Some states split the deposit into separate tiers depending on whether the unit is furnished or unfurnished, or may base their legal limit on the age of the renter. In roughly 20 states, there is no legal limit on the amount a landlord can charge for a security deposit—but that doesn’t mean you should be overzealous with the price you set. Doing so could deter renters and increase your vacancy rate, which can devastate your business.

Pro-tip: Verify that there are no local rent regulation rules which could affect your security deposit limit. If you accidentally overcharge or refund the deposit incorrectly, you could end up with a costly lawsuit that might be settled in the tenant’s favor.

No matter what amount you charge for a security deposit, make sure you follow all state-specific regulations regarding how you may store the funds. According to the IRS, you may not include a security deposit as part of your income because you may be required to return it at the end of the lease.

Depending on state law, security deposits must be returned typically within 14-30 days of the lease end date. Make sure to keep up with all bookkeeping and maintain accounting records of all business funds that flow both in and out. Not only does this help you follow the law in terms of security deposits, but it also may benefit you come tax season if you choose to deduct repair expenses from your rental income.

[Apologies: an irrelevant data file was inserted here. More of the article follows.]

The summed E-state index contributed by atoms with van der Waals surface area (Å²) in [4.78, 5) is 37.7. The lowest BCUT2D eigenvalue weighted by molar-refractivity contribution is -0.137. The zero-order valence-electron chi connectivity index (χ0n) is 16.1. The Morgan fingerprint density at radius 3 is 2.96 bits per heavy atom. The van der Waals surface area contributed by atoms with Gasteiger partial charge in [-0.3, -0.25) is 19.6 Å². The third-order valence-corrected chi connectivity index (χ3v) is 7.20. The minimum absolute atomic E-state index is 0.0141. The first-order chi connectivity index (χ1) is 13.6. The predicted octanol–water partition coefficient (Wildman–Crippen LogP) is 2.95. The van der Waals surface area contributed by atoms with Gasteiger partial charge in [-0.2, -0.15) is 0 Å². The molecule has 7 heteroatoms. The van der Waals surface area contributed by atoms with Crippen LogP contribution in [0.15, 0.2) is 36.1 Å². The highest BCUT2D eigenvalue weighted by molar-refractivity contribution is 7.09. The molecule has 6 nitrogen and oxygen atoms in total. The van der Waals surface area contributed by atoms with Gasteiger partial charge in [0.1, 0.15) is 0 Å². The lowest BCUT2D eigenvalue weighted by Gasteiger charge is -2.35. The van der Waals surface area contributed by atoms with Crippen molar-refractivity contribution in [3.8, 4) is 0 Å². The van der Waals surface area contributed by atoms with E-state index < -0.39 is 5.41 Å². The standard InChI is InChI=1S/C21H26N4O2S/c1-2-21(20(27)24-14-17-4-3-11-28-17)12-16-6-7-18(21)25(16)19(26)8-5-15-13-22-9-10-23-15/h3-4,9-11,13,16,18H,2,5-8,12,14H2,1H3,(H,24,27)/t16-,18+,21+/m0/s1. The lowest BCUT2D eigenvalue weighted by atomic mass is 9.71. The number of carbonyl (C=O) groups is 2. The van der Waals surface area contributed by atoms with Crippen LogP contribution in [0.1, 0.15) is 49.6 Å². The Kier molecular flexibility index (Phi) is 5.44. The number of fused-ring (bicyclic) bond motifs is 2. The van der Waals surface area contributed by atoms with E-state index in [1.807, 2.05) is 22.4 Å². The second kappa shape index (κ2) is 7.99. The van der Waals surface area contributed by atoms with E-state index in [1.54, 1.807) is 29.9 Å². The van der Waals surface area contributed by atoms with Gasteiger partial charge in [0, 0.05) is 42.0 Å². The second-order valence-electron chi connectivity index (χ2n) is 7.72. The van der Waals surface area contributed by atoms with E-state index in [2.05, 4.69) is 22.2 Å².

Note: States also have unique laws pertaining to how a security deposit can be used and which expenses may be deducted from the tenant’s payment. For example, landlords in Wisconsin are not allowed to retain a tenant’s deposit funds to cover carpet cleaning. Do your research and consult legal counsel before withholding any funds from a departing tenant.

Connect with Home-Solutions experts for personalized guidance on managing move-in fees and security deposits. Check our solutions for property owners. We’ve been doing this a while so you don’t have to. Call us today at (954) 545-3027 and follow us on Instagram @homesolutionspm.